Cantata 110 movements, scoring, incipits, key, meter.5
1. Chorus, French Overture prelude & fugue [SATB; Tromba I-III, Tamburi, Flauto traverso I/II col Oboe I-III, Violino I/II, Viola, Continuo]: A, Grave 2/2 alle breve instrumental sinfonia; B1 (m.24), fugue, choral insertion, 9/8(3/4) (con ripieni [tutti]), “Unser Mund sei voll Lachens und unsre Zunge voll Rühmens.” (May our mouth be filled with laughter and our tongue full of praise, Psalm 126:2); B2 (m.48), senza ripinei (soli SAT), “Denn der Herr hat Großes an uns getan.” (for the Lord has done great things for us, Psalm 126:3); B3 (m.67), repeat of B1 and B2, con ripieni (SATB); C, Grave (m.169), instrumental; D Major.
2. Aria bi-partite with ritornelli [Tenor; Flauto traverso I/II, Fagotto, Continuo]: A. “Ihr Gedanken und ihr Sinnen, / Schwinget euch anitzt von hinnen, / Steiget schleunig himmelan / Und bedenkt, was Gott getan!” (You thoughts and you senses, / leap up from here, / climb quickly to heaven / and consider what God has done!); B. (m.37), Er wird Mensch, und dies allein, / Dass wir Himmels Kinder sein” (He has become man, and this only so that we may become children of heaven); b minor; 4/4.
3. Recitative accampagnato (motive character) [Bass, Violino I/II, Viola, Continuo]: “Dir, Herr, ist niemand gleich. / Du bist groß und dein Name ist groß / und kannst's mit der Tat beweisen.” (No one is like you, Lord,
you are great and your name is great / and you can show this by your deeds, Jeremiah 10:6); f-sharp minor to A Major; 4/4.
4. Aria bipartite with ritorenlli [Alto; Oboe d'amore solo, Continuo]: A. “Ach Herr, was ist ein Menschenkind, / Dass du sein Heil so schmerzlich suchest? / Ein Wurm, den du verfluchest, / Wenn Höll und Satan um ihn sind;” (Ah, Lord, what is a child of man / that you should seek his salvation with so much pain? / A worm whom you curse / when hell and Satan are around him;); B. (m.49), “Doch auch dein Sohn, den Seel und Geist / Aus Liebe seinen Eheißt.” (but also your son, whom soul and spirit / Through love call their inheritance.); f-sharp minor; ¾.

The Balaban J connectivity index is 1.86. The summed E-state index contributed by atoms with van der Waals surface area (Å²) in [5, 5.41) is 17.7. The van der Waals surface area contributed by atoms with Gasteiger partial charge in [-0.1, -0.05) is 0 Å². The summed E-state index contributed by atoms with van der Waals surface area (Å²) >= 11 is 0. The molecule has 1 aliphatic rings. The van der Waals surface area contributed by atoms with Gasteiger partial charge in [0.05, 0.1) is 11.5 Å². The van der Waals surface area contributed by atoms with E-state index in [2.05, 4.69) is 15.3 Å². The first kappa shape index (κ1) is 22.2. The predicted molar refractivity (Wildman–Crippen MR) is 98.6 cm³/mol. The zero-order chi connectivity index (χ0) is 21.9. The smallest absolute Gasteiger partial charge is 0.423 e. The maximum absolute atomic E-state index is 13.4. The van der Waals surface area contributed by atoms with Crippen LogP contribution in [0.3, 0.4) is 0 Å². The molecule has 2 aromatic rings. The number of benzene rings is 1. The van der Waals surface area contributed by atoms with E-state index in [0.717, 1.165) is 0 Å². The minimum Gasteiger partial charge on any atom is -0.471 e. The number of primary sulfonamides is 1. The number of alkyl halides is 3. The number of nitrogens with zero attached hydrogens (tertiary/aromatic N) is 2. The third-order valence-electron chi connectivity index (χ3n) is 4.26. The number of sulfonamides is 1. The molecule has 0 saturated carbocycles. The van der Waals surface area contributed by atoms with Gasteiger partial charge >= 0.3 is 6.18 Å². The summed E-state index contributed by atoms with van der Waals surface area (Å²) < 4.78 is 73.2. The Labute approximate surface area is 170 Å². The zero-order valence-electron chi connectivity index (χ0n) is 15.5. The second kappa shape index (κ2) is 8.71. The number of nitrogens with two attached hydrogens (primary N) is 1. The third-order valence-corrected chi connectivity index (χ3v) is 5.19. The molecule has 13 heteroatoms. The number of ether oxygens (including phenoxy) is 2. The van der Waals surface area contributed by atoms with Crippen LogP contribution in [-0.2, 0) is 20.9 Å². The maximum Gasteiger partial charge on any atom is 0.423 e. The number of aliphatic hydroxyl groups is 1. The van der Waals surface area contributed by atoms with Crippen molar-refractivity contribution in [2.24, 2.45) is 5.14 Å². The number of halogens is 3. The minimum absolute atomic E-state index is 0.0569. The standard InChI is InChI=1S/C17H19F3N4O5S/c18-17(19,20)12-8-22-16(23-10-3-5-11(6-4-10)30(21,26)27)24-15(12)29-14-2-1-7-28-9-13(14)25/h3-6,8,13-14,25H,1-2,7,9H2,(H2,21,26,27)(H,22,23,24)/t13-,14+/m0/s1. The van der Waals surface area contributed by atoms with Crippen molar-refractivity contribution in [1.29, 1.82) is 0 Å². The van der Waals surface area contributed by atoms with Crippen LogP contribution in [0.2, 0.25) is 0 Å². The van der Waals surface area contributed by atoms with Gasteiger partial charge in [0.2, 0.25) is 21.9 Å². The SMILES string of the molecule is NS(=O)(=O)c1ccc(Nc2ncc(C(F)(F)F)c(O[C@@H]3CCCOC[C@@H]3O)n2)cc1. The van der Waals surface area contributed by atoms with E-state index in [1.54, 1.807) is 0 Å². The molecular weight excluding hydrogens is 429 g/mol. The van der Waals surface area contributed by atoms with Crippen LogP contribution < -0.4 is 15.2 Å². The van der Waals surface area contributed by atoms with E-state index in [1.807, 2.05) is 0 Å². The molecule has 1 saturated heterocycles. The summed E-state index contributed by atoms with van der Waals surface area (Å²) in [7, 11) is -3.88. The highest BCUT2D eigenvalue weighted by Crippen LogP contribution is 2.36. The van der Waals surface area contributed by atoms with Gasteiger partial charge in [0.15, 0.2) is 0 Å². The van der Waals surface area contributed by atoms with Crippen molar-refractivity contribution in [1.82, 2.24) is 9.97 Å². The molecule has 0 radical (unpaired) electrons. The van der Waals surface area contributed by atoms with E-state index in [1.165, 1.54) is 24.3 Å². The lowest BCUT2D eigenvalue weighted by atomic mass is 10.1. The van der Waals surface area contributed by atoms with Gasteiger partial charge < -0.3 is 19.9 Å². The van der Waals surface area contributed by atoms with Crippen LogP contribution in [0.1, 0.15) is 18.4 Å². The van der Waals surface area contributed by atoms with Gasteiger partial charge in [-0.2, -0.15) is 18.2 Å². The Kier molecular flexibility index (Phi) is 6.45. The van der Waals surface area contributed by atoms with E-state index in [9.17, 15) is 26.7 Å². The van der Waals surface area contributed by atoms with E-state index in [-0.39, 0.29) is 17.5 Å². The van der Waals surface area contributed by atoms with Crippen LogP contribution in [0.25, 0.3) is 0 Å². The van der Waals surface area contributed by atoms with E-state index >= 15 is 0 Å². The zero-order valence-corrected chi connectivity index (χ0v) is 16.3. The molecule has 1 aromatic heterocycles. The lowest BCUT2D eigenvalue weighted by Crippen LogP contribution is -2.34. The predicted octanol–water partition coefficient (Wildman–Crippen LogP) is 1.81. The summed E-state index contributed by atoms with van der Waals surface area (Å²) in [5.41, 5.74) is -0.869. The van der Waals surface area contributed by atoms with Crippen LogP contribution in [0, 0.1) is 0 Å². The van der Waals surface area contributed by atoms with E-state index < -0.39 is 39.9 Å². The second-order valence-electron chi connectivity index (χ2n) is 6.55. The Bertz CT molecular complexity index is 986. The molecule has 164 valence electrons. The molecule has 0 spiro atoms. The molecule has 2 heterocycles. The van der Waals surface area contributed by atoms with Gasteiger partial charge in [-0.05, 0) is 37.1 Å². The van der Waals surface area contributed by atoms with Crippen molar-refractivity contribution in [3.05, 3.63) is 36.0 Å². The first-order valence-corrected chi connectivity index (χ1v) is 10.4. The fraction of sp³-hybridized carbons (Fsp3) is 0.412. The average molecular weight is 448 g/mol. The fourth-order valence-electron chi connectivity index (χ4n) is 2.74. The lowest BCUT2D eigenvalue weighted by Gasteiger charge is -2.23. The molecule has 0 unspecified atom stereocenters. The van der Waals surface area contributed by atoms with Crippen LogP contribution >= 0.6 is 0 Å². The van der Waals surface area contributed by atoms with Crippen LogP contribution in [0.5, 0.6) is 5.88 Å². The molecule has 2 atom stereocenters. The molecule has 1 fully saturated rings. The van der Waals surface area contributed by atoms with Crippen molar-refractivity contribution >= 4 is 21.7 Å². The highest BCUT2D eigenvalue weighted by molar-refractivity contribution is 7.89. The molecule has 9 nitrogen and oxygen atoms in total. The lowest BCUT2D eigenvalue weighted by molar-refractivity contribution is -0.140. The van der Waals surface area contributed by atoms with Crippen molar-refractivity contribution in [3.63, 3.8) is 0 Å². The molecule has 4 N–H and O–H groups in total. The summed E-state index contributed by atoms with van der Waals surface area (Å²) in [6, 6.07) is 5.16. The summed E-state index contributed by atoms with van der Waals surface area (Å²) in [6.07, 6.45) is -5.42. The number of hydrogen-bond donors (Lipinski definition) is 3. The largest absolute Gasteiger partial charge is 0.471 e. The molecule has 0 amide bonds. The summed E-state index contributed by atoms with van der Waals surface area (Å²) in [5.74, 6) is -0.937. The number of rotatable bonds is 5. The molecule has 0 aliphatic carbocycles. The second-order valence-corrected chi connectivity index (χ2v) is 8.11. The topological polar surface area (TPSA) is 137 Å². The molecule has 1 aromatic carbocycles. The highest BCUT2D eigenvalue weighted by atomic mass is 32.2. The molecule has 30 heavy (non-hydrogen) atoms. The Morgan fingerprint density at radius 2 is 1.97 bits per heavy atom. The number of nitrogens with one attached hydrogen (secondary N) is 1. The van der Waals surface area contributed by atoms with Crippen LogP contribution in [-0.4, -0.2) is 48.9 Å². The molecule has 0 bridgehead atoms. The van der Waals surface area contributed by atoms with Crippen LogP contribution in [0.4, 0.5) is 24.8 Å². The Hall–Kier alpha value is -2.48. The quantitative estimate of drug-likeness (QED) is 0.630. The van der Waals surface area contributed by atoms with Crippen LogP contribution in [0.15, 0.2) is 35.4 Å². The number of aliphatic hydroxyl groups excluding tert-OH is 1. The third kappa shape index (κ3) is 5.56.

5. Aria (?or Chorus) (Duet) tri-partite with ritornelli, ostinato form, in canon [Soprano, Tenor; Continuo]: A. “Ehre sei Gott in der Höhe” (Glory to God on high). B. (m.24), “und Friede auf Erden” (and peace on the earth); C. (m.36), “und den Menschen ein Wohlgefallen!” (and goodwill to men, Luke 2:14); A Major, 12/8 pastorale-giga style.
6. Aria free da-capo [Bass; Tromba, Oboe I/II, Oboe da caccia, Violino I/II, Viola, Continuo]: A. “Wacht auf, ihr Adern und ihr Glieder, / Und singt dergleichen Freudenlieder” (Awaken, you veins and limbs, / and sing such songs of joy / that are pleasing to our God); B. (m.31), “Und ihr, ihr andachtsvollen Saiten, / Sollt ihm ein solches Lob bereiten, / Dabei sich Herz und Geist erfreun.” (and you, you devoted strings, / should prepare for him such praise / As delights heart and spirit.); D Major, 4/4